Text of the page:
ECONOMYNEXT – Sri Lanka’s cabinet of ministers have approved another step in its move to ban cattle slaughter in the country in what it said is an effort to increase local agriculture and dairy production.
However, rights activists have criticised the move claiming that it targets a particular community.
The ban on cattle slaughter was originally approved by the Sri Lanka Podujana Peramuna (SLPP)-led government two months after it won the 2020 parliament election in a landslide.
In September last year, the cabinet approved the ban and a proposal to amend the laws and regulations applicable to it. A proposal to amend laws passed by ocal government institutions in relation to cattle slaughter was also approved.
The government had to amend five acts/ordinances including the Cattle Slaughter Ordinance before tabling the proposal in the parliament.
The cabinet this week granted approval to the consolidated resolution tabled by Prime Minister Mahinda Rajapaksa and the ministers of Public Services, Provincial Councils and Local Government and Agriculture to publish the amended bills drafted by the Legal Draftsman in the government gazette as notifications and thereby table it in parliament.
The move was seen as a mirror image of India’s ruling nationalist Bharatiya Janata Party’s decision to ban cattle slaughter in most Indian states controlled by the party. India is the top beef exporter in the world after Brazil, Australia, and the United States. Most Hindus consider the cow a sacred animal.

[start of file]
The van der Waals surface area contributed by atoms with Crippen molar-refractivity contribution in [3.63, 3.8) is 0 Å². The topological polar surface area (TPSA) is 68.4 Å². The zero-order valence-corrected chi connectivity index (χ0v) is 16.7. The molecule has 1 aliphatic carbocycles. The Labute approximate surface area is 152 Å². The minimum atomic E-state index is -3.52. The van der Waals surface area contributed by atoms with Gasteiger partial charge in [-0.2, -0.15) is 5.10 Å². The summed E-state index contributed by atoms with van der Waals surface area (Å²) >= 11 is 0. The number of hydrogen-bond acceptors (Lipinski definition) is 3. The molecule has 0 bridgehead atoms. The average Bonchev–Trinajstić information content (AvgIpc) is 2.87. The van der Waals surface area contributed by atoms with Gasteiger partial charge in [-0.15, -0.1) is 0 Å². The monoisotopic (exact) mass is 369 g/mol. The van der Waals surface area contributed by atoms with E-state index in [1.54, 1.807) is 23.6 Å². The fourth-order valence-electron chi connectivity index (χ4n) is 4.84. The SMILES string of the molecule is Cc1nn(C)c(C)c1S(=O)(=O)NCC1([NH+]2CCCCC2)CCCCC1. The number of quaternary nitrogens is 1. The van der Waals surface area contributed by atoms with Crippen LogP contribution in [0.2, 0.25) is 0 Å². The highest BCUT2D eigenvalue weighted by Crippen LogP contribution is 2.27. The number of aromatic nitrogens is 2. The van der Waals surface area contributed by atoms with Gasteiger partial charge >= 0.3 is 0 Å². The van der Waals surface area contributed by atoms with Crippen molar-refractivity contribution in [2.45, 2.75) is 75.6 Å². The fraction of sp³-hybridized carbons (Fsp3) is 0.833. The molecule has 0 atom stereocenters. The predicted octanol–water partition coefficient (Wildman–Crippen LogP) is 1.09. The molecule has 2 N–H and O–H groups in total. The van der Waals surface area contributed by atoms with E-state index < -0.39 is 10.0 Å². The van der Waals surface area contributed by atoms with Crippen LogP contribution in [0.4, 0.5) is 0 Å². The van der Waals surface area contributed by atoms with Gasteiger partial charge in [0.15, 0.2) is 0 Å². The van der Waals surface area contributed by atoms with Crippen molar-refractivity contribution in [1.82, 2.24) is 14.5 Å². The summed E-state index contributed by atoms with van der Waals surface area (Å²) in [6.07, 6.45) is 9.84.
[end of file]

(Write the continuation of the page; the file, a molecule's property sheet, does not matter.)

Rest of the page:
The move angered farmers as sale of cattle for slaughter was completely banned and farmers were unable to sell their cattle, which was earlier considered a cashable asset.
Analysts say the SLPP leaders think the cattle slaughter ban is politically rewarding at a time of easy vigilantism.
However, there could be economic implications across the board on the environment, the rural economy, and the import of beef: issues that should have been addressed before taking a hard line, analysts say.
Aritha Wickremesinghe, a human rights activist said in a Facebook post on Tuesday (19) that the move is another distraction to hide people’s economic struggle.
“This decision (which is yet to come into law), is not about helping the dairy industry – because it clearly doesn’t. Milk will become more expensive as a result, in a country where it is already unaffordable,” he said.
“This is called distraction – against the enormous economic struggles for people. And racism – against a cattle slaughter industry dominated by Muslim butchers.”
“What the Government needs to approve and pass is the Animal Welfare Bill. A law gathering dust for decades and which will ensure humane slaughter of animals, including chicken, fish and goats – who suffer incredibly,” he said. (Colombo/Oct19/2021)